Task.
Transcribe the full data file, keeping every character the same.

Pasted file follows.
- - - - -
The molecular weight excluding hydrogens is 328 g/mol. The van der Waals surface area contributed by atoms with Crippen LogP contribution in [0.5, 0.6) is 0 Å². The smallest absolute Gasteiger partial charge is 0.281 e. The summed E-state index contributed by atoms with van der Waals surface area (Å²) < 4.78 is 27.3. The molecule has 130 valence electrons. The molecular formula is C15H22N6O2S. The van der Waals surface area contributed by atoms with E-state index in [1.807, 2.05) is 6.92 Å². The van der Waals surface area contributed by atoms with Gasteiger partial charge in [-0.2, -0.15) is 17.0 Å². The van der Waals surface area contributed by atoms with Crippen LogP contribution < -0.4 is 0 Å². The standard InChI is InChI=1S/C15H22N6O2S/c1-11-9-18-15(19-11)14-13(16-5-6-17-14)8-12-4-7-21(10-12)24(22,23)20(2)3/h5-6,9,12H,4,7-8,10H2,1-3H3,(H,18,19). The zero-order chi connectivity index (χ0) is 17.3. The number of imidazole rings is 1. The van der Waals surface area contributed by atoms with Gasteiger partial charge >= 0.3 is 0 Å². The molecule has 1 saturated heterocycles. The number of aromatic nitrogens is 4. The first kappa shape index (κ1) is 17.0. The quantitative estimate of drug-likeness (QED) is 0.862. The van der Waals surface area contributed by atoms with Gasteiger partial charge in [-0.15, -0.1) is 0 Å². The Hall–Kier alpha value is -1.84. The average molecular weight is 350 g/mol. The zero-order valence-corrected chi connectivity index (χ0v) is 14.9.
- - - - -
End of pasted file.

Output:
The molecular weight excluding hydrogens is 328 g/mol. The van der Waals surface area contributed by atoms with Crippen LogP contribution in [0.5, 0.6) is 0 Å². The smallest absolute Gasteiger partial charge is 0.281 e. The summed E-state index contributed by atoms with van der Waals surface area (Å²) < 4.78 is 27.3. The molecule has 130 valence electrons. The molecular formula is C15H22N6O2S. The van der Waals surface area contributed by atoms with E-state index in [1.807, 2.05) is 6.92 Å². The van der Waals surface area contributed by atoms with Gasteiger partial charge in [-0.2, -0.15) is 17.0 Å². The van der Waals surface area contributed by atoms with Crippen LogP contribution < -0.4 is 0 Å². The standard InChI is InChI=1S/C15H22N6O2S/c1-11-9-18-15(19-11)14-13(16-5-6-17-14)8-12-4-7-21(10-12)24(22,23)20(2)3/h5-6,9,12H,4,7-8,10H2,1-3H3,(H,18,19). The zero-order chi connectivity index (χ0) is 17.3. The number of imidazole rings is 1. The van der Waals surface area contributed by atoms with Gasteiger partial charge >= 0.3 is 0 Å². The molecule has 1 saturated heterocycles. The number of aromatic nitrogens is 4. The first kappa shape index (κ1) is 17.0. The quantitative estimate of drug-likeness (QED) is 0.862. The van der Waals surface area contributed by atoms with Gasteiger partial charge in [-0.15, -0.1) is 0 Å². The Hall–Kier alpha value is -1.84. The average molecular weight is 350 g/mol. The zero-order valence-corrected chi connectivity index (χ0v) is 14.9.